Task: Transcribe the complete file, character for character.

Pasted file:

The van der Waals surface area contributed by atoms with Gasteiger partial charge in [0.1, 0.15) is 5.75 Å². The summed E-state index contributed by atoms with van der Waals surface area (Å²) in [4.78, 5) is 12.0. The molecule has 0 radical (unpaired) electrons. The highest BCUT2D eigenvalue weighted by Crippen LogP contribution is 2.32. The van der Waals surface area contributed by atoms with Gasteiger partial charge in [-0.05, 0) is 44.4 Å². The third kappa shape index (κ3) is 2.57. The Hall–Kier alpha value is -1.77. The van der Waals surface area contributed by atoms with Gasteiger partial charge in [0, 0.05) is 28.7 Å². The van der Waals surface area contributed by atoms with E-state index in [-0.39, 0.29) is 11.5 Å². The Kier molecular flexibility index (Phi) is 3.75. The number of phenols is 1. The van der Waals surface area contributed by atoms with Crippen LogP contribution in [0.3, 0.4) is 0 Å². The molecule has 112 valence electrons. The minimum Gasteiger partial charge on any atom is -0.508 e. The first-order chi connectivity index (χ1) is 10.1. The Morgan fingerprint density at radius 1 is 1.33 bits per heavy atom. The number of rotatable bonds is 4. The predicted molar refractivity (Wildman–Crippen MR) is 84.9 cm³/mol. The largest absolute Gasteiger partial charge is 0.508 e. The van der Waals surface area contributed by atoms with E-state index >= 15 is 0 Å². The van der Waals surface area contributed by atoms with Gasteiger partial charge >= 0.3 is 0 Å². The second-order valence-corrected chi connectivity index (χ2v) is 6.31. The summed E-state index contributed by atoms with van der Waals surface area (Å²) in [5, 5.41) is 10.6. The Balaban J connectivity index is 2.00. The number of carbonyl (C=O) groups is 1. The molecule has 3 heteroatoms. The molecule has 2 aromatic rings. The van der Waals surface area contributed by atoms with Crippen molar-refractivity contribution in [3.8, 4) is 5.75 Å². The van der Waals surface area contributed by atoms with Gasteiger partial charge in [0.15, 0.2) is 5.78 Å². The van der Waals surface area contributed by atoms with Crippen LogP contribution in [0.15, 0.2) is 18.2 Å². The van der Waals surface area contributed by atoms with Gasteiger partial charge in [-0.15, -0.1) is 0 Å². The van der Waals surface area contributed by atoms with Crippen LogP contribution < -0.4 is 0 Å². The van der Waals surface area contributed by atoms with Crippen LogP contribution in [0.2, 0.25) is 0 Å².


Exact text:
The van der Waals surface area contributed by atoms with Gasteiger partial charge in [0.1, 0.15) is 5.75 Å². The summed E-state index contributed by atoms with van der Waals surface area (Å²) in [4.78, 5) is 12.0. The molecule has 0 radical (unpaired) electrons. The highest BCUT2D eigenvalue weighted by Crippen LogP contribution is 2.32. The van der Waals surface area contributed by atoms with Gasteiger partial charge in [-0.05, 0) is 44.4 Å². The third kappa shape index (κ3) is 2.57. The Hall–Kier alpha value is -1.77. The van der Waals surface area contributed by atoms with Gasteiger partial charge in [0, 0.05) is 28.7 Å². The van der Waals surface area contributed by atoms with E-state index in [-0.39, 0.29) is 11.5 Å². The Kier molecular flexibility index (Phi) is 3.75. The number of phenols is 1. The van der Waals surface area contributed by atoms with Crippen LogP contribution in [0.3, 0.4) is 0 Å². The molecule has 112 valence electrons. The minimum Gasteiger partial charge on any atom is -0.508 e. The first-order chi connectivity index (χ1) is 10.1. The Morgan fingerprint density at radius 1 is 1.33 bits per heavy atom. The number of rotatable bonds is 4. The predicted molar refractivity (Wildman–Crippen MR) is 84.9 cm³/mol. The largest absolute Gasteiger partial charge is 0.508 e. The van der Waals surface area contributed by atoms with E-state index >= 15 is 0 Å². The van der Waals surface area contributed by atoms with Gasteiger partial charge >= 0.3 is 0 Å². The second-order valence-corrected chi connectivity index (χ2v) is 6.31. The summed E-state index contributed by atoms with van der Waals surface area (Å²) in [5, 5.41) is 10.6. The Balaban J connectivity index is 2.00. The number of carbonyl (C=O) groups is 1. The molecule has 3 heteroatoms. The molecule has 2 aromatic rings. The van der Waals surface area contributed by atoms with Crippen molar-refractivity contribution in [3.8, 4) is 5.75 Å². The van der Waals surface area contributed by atoms with Gasteiger partial charge in [0.15, 0.2) is 5.78 Å². The van der Waals surface area contributed by atoms with Crippen LogP contribution in [0.15, 0.2) is 18.2 Å². The van der Waals surface area contributed by atoms with Gasteiger partial charge in [-0.15, -0.1) is 0 Å². The van der Waals surface area contributed by atoms with Crippen LogP contribution < -0.4 is 0 Å². The van der Waals surface area contributed by atoms with Crippen LogP contribution in [0.2, 0.25) is 0 Å².